Do you feel that company leaders and managers at work appreciate you? Do you regularly have the chance to do your best work? Do you have clarity on what is expected of you at work? Does your manager care about you and provide focus? Fully engaged people at work can answer these questions with a resounding yes!Most of us start a job motivated to perform our best, but sometimes working for a poor manager can adversely affect your motivation. Positive leaders help people tap into their innovative spirit to improve performance.
Optimistic leaders inspire people to a better future. They have a strong sense of significance. Do you model servant leadership?
The Brain Power of Negativity
In Switch (2010), authors Dan and Chip Heath write about “finding the bright spots” in our work and lives. After extensive research, the two business school professors have documented myriad cases that prove how hard it is to overcome negativity’s pull.
In one study, for example, scientists analyzed 558 words in the English language that denote emotions, and they found that 62% were negative (versus the 38% positive).
Across the board, no matter the situation or domain, we are wired to focus on bad over good.
• Example A: People who were shown photos of good and bad events spent more time viewing the latter.
• Example B: When people hear something bad about someone else, they pay more attention to it, reflect on it more, remember it longer and weigh it more when assessing that person. This tendency is called “positive-negative asymmetry.”
• Example C: A researcher reviewed 17 studies of how people interpret and explain events in their lives, such as how fans interpret sporting events or how students describe their days in a journal. Across multiple domains — work, politics, sports, relationships — people were more likely to spontaneously bring up negative versus positive events.
“Bad is stronger than good,” the Heaths conclude. It’s no wonder performance reviews and feedback are usually aimed at what’s not working. Yet, individuals can override this brain tendency and focus on the positive, at least enough to create successful relationships both at work and home.
John Gottman, a psychologist who studies extensive marital conversations, finds that couples who sustain long-term marriages use language that reflects five times more positive statements than negative ones. In fact, he calls this “the magic ratio” and claims it will accurately predict if a marriage will last.
He urges managers to use a ratio of 5:1 positive statements in conversations with employees. Ask yourself: “What percentage of time do I spend solving problems in relation to the time I spend scaling successes?”
Given the advantages of a solution mindset, it’s surprising that more managers fail to gain a foothold in this managerial style. Remember: You can’t give praise and recognition if you see only the negative and focus on what’s broken.
Are you working in a professional services firm or other organization where executive coaches are hired to provide emotional intelligence skills and positive leadership development for organizational leaders? Does your organization provide executive coaching to help leaders improve their ability to focus on what’s right? Leaders at all levels need to improve their emotional intelligence and social intelligence skills.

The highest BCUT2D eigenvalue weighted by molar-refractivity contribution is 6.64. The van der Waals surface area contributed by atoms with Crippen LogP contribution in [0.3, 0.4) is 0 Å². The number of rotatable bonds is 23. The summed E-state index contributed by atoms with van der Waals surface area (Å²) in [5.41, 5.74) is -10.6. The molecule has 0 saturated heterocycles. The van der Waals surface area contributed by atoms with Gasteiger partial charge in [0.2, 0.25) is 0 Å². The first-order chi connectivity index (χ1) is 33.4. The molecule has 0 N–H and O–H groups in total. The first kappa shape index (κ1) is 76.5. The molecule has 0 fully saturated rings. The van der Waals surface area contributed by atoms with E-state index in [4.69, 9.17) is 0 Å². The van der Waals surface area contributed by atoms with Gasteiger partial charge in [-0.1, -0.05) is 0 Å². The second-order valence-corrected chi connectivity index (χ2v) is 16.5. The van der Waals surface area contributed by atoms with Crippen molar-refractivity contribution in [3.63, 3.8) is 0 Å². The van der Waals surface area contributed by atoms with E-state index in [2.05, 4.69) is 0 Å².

One of the most powerful questions you can ask yourself is “Do I regularly focus on the positive?” Emotionally intelligent and socially intelligent organizations provide executive coaching for positive leaders who help their employees to be fully engaged and happy at work.
What actions can you take today to be a more positive leader? What activities unleash your people’s strengths? Companies need more great managers and leaders.
Working with a seasoned executive coach and leadership consultant trained in emotional intelligence and incorporating assessments such as the Bar-On EQ-i CPI 260 and Denison Culture Survey can help you leverage people's strengths and ensure sustainable business success. You can become a leader who models emotional intelligence and social intelligence, and who inspires people to become fully engaged with the vision, mission and strategy of your company or law firm.
About Dr. Maynard Brusman
Dr. Maynard Brusman is a consulting psychologist and executive coach. He is the president of Working Resources, a leadership consulting and executive coaching firm. We specialize in helping San Francisco Bay Area companies and law firms assess, select, coach, and retain emotionally intelligent leaders. Maynard is a highly sought-after speaker and workshop leader. He facilitates leadership retreats in Northern California and Costa Rica. The Society for Advancement of Consulting (SAC) awarded Dr. Maynard Brusman "Board Approved" designations in the specialties of Executive Coaching and Leadership Development.
For more information, please go to https://www.workingresources.com, write to firstname.lastname@example.org, or call 415-546-1252.
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